Cosmetics body supports Maharashtra government’s plan to ban microbeads
Experts said banning microbeads could make Maharashtra a model state for environment protection, even as the cosmetics body supported the proposal. Microbeads are small plastic particles, mainly found in cosmetics. The state environment department intends to ban the use of such microplastics.
“Microbeads are another unnecessary and criminal use of plastic, which can be easily done away with. Currently, people are not even aware that the material is present in products they use. It is heartening to note that the Maharashtra government is considering the ban,” said Almitra Patel, Indian environmental policy advocate and member of the committee that drafted the Municipal Solid Waste Management Rules, 2000.
“Similar to warnings related to tobacco use, cosmetic products need to follow suit, informing us they are dangerous. As a citizen, it is my constitutional duty to protect the environment,” said Patel.
Marine conservationists said the decision will boost protection of the aquatic ecosystem. “The ban will definitely help the restoration of marine habitat as microplastics are a serious threat,” said N Vasudevan, additional principal chief conservator of the state mangrove cell (forests).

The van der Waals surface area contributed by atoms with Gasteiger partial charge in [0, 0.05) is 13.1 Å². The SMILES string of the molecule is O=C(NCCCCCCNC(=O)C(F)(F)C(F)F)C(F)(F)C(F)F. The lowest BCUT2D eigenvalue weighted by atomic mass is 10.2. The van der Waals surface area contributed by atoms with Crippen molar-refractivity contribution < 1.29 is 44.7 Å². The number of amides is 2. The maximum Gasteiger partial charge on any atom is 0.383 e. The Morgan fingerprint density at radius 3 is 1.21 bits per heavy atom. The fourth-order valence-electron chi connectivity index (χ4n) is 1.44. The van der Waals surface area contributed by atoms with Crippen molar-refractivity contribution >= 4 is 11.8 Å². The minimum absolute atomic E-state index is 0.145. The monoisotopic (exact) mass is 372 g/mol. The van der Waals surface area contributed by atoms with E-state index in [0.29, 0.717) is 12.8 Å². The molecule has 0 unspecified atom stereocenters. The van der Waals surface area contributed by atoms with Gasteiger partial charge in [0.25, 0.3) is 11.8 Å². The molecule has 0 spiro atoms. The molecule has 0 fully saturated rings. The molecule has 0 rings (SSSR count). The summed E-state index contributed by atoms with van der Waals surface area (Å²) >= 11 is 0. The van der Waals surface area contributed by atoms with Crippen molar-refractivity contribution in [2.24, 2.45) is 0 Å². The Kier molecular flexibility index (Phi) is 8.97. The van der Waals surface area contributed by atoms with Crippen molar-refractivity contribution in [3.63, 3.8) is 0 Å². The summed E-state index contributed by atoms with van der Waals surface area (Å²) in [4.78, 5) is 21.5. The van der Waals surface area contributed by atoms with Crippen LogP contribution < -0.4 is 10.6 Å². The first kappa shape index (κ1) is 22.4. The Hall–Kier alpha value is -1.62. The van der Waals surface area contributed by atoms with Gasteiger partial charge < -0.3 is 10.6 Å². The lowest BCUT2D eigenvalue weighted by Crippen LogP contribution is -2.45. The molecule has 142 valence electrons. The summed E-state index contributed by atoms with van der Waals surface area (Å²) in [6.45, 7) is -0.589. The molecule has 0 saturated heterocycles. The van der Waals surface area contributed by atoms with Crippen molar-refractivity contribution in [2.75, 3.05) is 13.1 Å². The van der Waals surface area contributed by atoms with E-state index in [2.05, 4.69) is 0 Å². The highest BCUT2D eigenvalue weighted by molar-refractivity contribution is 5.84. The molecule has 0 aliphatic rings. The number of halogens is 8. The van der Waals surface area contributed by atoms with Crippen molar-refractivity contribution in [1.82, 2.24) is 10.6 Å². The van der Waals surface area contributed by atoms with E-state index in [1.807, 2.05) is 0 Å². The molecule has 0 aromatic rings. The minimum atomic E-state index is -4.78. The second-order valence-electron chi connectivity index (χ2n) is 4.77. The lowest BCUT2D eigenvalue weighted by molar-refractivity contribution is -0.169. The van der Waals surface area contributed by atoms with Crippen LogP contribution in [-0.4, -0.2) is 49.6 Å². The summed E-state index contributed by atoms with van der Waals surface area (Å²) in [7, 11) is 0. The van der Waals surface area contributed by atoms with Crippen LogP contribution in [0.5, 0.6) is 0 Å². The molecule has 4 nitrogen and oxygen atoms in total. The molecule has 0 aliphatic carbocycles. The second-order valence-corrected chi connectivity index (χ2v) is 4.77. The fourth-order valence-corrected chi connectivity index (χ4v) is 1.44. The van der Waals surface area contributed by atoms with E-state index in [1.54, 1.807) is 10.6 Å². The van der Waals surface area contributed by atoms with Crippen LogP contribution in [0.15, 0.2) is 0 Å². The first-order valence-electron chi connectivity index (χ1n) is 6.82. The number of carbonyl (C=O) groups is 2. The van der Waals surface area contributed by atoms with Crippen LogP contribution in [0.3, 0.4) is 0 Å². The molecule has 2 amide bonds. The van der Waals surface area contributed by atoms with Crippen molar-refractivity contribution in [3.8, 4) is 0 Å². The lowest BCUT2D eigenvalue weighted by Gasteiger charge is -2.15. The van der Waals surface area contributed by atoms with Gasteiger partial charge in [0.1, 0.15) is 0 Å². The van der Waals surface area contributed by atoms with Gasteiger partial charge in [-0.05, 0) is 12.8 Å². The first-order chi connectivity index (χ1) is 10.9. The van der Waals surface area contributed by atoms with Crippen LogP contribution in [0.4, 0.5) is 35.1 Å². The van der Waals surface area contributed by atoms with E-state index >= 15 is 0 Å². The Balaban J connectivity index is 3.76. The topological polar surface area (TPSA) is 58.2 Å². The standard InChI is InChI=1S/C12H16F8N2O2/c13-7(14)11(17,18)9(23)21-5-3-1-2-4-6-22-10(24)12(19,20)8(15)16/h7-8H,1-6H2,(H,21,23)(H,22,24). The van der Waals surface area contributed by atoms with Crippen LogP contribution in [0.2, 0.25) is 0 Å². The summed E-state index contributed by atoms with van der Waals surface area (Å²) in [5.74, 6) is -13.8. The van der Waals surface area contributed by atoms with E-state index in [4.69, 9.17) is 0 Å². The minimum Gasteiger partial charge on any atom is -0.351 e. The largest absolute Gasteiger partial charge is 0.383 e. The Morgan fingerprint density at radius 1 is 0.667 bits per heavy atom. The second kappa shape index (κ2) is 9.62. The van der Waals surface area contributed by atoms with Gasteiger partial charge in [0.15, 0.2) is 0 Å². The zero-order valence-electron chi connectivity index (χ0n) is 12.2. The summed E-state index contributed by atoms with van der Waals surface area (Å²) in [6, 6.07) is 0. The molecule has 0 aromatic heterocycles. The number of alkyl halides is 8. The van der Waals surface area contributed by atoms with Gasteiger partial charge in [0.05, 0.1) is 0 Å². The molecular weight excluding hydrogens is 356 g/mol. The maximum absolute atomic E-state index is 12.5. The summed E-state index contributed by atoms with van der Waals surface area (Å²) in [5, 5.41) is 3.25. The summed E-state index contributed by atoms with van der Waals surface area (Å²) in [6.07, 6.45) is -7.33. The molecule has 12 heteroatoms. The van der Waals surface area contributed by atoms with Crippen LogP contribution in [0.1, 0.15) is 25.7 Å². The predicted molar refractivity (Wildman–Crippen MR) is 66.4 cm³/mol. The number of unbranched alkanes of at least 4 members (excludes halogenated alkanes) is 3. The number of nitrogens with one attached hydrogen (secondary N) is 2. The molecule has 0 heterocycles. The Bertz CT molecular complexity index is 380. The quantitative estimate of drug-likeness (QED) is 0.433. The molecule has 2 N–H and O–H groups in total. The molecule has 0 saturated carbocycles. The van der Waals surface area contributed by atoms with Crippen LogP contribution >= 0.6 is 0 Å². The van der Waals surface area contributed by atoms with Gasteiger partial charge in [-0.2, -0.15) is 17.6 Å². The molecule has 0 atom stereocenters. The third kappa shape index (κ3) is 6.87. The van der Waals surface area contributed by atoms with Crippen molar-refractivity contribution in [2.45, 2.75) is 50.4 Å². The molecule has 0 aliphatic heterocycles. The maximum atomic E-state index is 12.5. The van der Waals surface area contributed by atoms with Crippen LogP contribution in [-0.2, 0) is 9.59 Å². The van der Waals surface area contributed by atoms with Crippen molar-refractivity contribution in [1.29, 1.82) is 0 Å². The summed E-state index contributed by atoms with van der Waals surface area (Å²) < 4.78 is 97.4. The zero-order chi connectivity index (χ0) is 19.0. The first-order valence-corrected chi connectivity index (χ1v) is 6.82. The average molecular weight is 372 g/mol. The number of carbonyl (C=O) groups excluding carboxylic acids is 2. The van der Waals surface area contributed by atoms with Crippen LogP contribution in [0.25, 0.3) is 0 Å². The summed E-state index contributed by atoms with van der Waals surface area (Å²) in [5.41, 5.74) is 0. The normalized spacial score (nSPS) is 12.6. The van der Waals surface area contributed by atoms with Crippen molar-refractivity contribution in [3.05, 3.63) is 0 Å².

The All-India Cosmetic Manufacturers Association (AICMA) voiced their support for proposed ban on microbeads. It has 700 medium and small-scale industries as part of its forum, of which 80% are based out of Maharashtra.
“All cosmetic industries will have to abide by the ban, as it may extended to the whole country. This movement is happening on a global scale and manufacturers need to realise that there are so many natural beads that can be used instead. We will support the state government in implementing this,” said Kajal Anand, executive member and former president of AICMA and committee member of Bureau of Indian Standards (BIS). “The Centre is also mulling over such a ban, which is expected to be executed soon.”
She added that it is possible to do without plastic beads. “Beads from almonds, walnuts and jojoba are a ready substitute for microbeads,” said Anand.
Meanwhile, HT spoke to four multinational cosmetics makers. Of them, three refused to comment. However, an official from the other firm, said, “We will assist the state government in their endeavour to ban all types of plastic and follow directions.”